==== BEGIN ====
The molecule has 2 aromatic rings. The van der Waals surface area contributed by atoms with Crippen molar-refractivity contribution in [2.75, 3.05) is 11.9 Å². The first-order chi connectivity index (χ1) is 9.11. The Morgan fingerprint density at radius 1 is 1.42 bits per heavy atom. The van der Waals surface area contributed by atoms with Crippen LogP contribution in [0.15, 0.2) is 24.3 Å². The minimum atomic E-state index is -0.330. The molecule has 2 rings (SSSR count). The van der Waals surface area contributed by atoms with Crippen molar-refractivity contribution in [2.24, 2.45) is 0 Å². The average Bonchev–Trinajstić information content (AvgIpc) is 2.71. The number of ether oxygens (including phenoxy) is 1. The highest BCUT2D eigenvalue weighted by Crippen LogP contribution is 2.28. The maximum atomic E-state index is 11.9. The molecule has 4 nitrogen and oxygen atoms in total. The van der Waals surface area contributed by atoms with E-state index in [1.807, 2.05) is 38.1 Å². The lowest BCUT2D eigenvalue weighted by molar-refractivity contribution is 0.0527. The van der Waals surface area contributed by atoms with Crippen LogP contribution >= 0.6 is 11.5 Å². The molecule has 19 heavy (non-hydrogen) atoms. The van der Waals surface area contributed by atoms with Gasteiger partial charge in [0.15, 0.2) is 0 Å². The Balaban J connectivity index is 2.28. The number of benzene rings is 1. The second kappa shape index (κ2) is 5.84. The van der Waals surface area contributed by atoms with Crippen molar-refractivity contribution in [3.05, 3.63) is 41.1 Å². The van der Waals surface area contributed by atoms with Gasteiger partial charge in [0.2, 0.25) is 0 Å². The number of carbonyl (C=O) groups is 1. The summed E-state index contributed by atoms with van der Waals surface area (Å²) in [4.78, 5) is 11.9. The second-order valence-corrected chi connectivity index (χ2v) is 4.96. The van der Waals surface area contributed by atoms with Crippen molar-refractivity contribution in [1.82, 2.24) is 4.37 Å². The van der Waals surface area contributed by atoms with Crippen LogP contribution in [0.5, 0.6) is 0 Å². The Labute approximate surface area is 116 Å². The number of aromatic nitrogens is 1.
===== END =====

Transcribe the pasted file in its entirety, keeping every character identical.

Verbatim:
The molecule has 2 aromatic rings. The van der Waals surface area contributed by atoms with Crippen molar-refractivity contribution in [2.75, 3.05) is 11.9 Å². The first-order chi connectivity index (χ1) is 9.11. The Morgan fingerprint density at radius 1 is 1.42 bits per heavy atom. The van der Waals surface area contributed by atoms with Crippen LogP contribution in [0.15, 0.2) is 24.3 Å². The minimum atomic E-state index is -0.330. The molecule has 2 rings (SSSR count). The van der Waals surface area contributed by atoms with Crippen molar-refractivity contribution in [2.24, 2.45) is 0 Å². The average Bonchev–Trinajstić information content (AvgIpc) is 2.71. The number of ether oxygens (including phenoxy) is 1. The highest BCUT2D eigenvalue weighted by Crippen LogP contribution is 2.28. The maximum atomic E-state index is 11.9. The molecule has 4 nitrogen and oxygen atoms in total. The van der Waals surface area contributed by atoms with E-state index in [1.807, 2.05) is 38.1 Å². The lowest BCUT2D eigenvalue weighted by molar-refractivity contribution is 0.0527. The van der Waals surface area contributed by atoms with Crippen LogP contribution >= 0.6 is 11.5 Å². The molecule has 19 heavy (non-hydrogen) atoms. The van der Waals surface area contributed by atoms with Gasteiger partial charge in [0.15, 0.2) is 0 Å². The Balaban J connectivity index is 2.28. The number of benzene rings is 1. The second kappa shape index (κ2) is 5.84. The van der Waals surface area contributed by atoms with Crippen molar-refractivity contribution in [3.05, 3.63) is 41.1 Å². The van der Waals surface area contributed by atoms with Gasteiger partial charge in [0.2, 0.25) is 0 Å². The number of carbonyl (C=O) groups is 1. The summed E-state index contributed by atoms with van der Waals surface area (Å²) in [4.78, 5) is 11.9. The second-order valence-corrected chi connectivity index (χ2v) is 4.96. The van der Waals surface area contributed by atoms with Crippen molar-refractivity contribution in [1.82, 2.24) is 4.37 Å². The van der Waals surface area contributed by atoms with Crippen LogP contribution in [0.5, 0.6) is 0 Å². The Labute approximate surface area is 116 Å². The number of aromatic nitrogens is 1.